‘Queer Aesthetics’ argues for a mode of aesthetic enunciation based on the ‘promiscuous image.’ It reads Rancière’s theory of the image in the aesthetic regime of the arts as a mechanism of discourse that is central to the process by which Art must distinguish itself as such. The ‘image unbound’ is a symptom of what Rancière describes as the disease of democracy, where all things are equally able to be substituted for one another. As in politics, the egalitarian threat whereby art and life can be confused must be checked through mechanisms of ordering logics that keep things in their place. The essay understands the image as both the function of an ‘order of things’ – but one which fails to contain its excess meaning in a single ‘aesthetic enunciation’ – and it reads a contemporary photo by artist David LaChapelle as demonstrating a queer aesthetic that portrays the promiscuous image of art.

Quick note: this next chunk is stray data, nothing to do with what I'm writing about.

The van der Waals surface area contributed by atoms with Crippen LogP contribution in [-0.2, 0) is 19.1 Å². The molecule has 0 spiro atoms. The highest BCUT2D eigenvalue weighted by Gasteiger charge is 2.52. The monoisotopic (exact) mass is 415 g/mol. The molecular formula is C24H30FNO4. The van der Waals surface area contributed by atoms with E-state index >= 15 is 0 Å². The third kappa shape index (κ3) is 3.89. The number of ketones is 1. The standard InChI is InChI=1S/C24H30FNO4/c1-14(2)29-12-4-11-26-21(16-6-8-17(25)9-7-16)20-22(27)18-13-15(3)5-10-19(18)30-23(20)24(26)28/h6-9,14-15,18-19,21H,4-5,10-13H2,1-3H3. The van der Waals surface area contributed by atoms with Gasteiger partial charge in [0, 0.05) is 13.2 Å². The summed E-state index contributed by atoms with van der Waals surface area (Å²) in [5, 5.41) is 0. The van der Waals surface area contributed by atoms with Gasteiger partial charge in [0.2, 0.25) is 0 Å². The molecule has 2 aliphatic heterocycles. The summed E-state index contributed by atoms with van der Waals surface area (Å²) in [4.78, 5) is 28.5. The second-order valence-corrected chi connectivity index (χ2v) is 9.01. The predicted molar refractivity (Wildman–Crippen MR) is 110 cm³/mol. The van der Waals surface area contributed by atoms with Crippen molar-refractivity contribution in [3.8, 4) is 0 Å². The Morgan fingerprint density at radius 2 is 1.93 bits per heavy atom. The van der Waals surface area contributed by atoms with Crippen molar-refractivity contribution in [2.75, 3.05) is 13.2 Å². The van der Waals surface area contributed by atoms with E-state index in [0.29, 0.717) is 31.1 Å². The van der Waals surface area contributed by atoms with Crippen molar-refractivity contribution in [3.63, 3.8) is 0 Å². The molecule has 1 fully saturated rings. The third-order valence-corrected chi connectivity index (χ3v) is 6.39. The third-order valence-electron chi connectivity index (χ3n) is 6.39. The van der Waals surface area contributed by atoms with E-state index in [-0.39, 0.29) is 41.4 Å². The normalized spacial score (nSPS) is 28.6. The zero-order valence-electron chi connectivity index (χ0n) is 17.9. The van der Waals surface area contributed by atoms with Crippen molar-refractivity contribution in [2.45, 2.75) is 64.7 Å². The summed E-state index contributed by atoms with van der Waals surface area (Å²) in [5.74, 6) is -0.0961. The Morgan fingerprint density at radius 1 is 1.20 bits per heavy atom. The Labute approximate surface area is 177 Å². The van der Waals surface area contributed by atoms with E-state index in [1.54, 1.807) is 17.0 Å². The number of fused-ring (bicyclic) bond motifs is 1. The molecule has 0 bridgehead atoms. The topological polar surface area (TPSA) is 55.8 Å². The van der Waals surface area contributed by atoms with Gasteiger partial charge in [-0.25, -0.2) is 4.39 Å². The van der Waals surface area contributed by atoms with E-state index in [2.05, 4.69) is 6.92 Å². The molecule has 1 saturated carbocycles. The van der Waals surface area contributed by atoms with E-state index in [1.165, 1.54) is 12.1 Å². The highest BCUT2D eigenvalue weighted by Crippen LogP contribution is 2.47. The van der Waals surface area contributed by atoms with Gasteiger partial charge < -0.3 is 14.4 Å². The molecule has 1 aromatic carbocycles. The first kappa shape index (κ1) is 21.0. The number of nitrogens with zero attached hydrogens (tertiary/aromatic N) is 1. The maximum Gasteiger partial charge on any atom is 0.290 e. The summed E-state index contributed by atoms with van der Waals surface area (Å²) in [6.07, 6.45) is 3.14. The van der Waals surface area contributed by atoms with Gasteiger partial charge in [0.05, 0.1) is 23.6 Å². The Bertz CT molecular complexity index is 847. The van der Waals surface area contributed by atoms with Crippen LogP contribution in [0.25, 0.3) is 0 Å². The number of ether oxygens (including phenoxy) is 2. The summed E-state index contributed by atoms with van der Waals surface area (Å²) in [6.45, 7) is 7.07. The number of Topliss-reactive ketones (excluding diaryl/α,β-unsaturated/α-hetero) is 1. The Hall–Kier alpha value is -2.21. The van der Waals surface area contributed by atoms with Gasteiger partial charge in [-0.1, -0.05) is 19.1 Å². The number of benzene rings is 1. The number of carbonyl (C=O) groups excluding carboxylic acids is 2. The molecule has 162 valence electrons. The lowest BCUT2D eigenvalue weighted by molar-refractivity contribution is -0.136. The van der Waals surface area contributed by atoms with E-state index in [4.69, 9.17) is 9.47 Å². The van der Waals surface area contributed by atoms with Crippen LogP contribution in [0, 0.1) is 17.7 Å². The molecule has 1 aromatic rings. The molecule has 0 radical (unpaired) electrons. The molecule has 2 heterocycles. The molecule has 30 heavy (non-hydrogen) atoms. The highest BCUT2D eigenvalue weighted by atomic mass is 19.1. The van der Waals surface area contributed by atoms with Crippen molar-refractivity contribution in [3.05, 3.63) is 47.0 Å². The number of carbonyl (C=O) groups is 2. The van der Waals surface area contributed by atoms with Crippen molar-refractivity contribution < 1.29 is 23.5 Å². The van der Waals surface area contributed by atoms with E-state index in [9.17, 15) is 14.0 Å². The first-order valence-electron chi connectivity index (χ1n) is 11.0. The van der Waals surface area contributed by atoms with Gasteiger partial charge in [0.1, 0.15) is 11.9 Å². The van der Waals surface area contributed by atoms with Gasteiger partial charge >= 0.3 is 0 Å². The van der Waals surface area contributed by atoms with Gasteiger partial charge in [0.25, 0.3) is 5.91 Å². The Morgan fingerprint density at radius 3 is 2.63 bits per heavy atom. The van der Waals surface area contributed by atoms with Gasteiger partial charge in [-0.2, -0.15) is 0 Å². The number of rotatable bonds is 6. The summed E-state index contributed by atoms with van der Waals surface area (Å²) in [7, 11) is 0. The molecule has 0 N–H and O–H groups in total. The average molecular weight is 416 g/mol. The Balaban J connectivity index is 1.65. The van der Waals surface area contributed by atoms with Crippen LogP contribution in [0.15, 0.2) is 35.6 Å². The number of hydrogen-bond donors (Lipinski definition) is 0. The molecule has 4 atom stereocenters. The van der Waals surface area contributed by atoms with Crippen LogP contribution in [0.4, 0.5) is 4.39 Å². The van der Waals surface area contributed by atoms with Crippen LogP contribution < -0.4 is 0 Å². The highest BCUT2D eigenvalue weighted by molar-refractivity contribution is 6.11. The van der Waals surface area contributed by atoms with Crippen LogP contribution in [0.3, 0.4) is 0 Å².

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© borderlands ejournal 2009